'Hairspray Live!': The Best and Worst Moments From the Live TV Broadcast
This marked the network's fourth venture into holiday event live musicals.
Hairspray Live! marked NBC’s fourth venture into holiday event live musicals, but their first go at a broadcast with an audience and studio sets as opposed to a more traditional proscenium-style approach.
Previously, NBC’s live musical events used traditional theatrical staging. Fox’s live broadcast of Grease last winter injected the live musical format with a burst of energy and freshness via inventive blocking that made use of several soundstages and exterior locations on the Fox lot. Replacing Fox’s pomade with hairspray, NBC’s Hairspray Live! marked a high note for the network’s live musicals with its direction and choreography designed specifically for TV, rather than the stage.
Here are the best and worst moments from the night’s broadcast.
Ode to Divine and John Waters
Hairspray wouldn’t exist without John Waters. Producers included an ode to the “Pope of Trash” in the shop-front facades in the opening number with a “Divine’s Pet Foods” sign featuring a neon pink flamingo. The sign refers to the actor Divine who starred in many of Waters’ films, including Pink Flamingos (1972) and originated the role of Edna Turnblad in 1988’s Hairspray. This little nod was a cute Easter egg for fans.
Kristin Chenoweth’s “Miss Baltimore Crabs”
Chenoweth is veritable Broadway royalty, and she showcased her status as a stage veteran in her take on “Miss Baltimore Crabs.” Velma Von Tussle is the perfect role for Chenoweth, who’s built a career playing (at least on the surface) vapid, scheming, out-of-touch women. This slinky number highlighted all of Chenoweth’s gifts – from her larger-than-life personality to her superb showmanship to her signature soprano (including a few high notes tossed in at the end for good measure). The cherry on top? Chenoweth herself was a former beauty pageant contestant, so her vamping comes with a knowing wink and tongue-in-cheek sense of humor.
“Run and Tell That”
Jerry Mitchell’s high-energy choreography was on optimum display in this number that took to the streets of Baltimore with a West Side Story vibe. As Little Inez, Shahadi Wright Joseph stole the show with her dazzling dance moves.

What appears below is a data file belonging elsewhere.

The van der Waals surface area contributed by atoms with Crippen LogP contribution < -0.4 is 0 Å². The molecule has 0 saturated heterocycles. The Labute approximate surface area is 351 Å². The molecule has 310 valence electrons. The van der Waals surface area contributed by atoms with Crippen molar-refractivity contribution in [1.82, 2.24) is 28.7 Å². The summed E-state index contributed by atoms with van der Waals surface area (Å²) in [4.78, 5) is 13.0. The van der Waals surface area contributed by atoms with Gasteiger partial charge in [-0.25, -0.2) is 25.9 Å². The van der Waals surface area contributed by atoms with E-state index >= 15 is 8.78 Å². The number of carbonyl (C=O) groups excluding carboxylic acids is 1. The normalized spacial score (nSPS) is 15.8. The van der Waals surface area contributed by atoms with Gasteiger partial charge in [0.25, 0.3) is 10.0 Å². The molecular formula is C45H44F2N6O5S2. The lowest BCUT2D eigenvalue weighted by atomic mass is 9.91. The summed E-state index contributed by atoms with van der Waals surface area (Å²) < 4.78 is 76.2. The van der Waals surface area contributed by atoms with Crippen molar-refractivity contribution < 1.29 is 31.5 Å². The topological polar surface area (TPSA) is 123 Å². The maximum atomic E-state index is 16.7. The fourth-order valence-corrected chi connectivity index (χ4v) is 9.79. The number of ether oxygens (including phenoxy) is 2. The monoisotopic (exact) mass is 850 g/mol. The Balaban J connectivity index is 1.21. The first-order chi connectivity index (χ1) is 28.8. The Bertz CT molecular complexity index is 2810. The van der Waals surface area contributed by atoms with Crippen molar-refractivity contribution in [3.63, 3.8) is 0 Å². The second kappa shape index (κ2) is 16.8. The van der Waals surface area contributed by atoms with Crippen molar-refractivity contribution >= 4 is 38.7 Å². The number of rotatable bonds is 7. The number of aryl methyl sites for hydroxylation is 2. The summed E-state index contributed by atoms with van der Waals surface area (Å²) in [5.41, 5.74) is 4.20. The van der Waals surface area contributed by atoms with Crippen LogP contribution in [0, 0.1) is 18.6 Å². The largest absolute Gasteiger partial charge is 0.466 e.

“I Know Where I’ve Been”
Jennifer Hudson won her Oscar with a single song (“And I’m Telling You I’m Not Going”), and she demonstrated again her ability to bring down the house with a single song here. While erratic camerawork overwhelmed her performance on “Big, Blonde, and Beautiful,” Hudson’s powerhouse voice stole the show on this ballad. It’s the most potent and moving song in the musical, and Hudson’s immense talents gave it the heft and power it deserves.
“Nicest Kids in Town”
One of the night’s greatest delights was Jerry Mitchell’s choreography executed by a stellar ensemble, on slick display in this early number. The meta experience of watching a live TV broadcast portrayed by a live TV broadcast was delightful. Dove Cameron was perfectly cast as Chenoweth’s daughter, and Derek Hough displayed an abundance of charm that was a highlight throughout the show.
“You Can’t Stop the Beat” Finale
A Broadway musical’s only worth the impact of its finale, and “You Can’t Stop the Beat” vaults over that bar. With its catchy tune, sparkly costumes, character reveals, and the chance to showcase the entire ensemble, it sends the show to the heights of Tracy Turnblad’s bouffant. Bonus points for its message of self-love and body acceptance.
Live Watch Parties
Perhaps to give cast and crew extra time for scene changes, NBC decided to intersperse commentary from host Darren Criss and live watch parties around the country. As winning as Criss is, nothing is more annoying than coming back from commercial to have more promotional material instead of the show.
What was originally a choreographed fight on stage is a messy garble on screen — the fight simply doesn’t translate to the small screen. The camera couldn't focus on the varied action, and the wide shot was a chaotic jumble. Without the benefit of distance or the refinement of stunt choreography, Amber’s final blow that knocked Tracy out looked overly stagey and unrealistic.
Link Larkin’s Crisis of Conscience
When Link bows out of supporting Tracy’s initial attempts at integrating The Corny Collins Show, he explains the battle between his conscience and protecting his career prospects. It’s one of his biggest dramatic moments, but Garrett Clayton’s performance didn't pack the necessary emotional punch.
“Ladies Choice” Spring Fling
It featured muddled choreography and hectic camerawork that temporarily took the energy out of the proceedings.
Lyrically, the inventiveness of this song is one of the great delights of Hairspray. But the number fell short of expectations with frenzied staging and lackluster vocal performances. Garrett Clayton had initial trouble finding his way vocally, and Ariana Grande’s pop vocal talents -- although considerable -- were overshadowed by her co-stars’ Broadway belting.
Billy Eichner Cameo
The Billy On the Street creator is a huge musicals fan (see: his "Wicked Tailgate" sketch), but his comedic talents were wasted here with a brief news announcer role.
This article originally appeared on Billboard.com.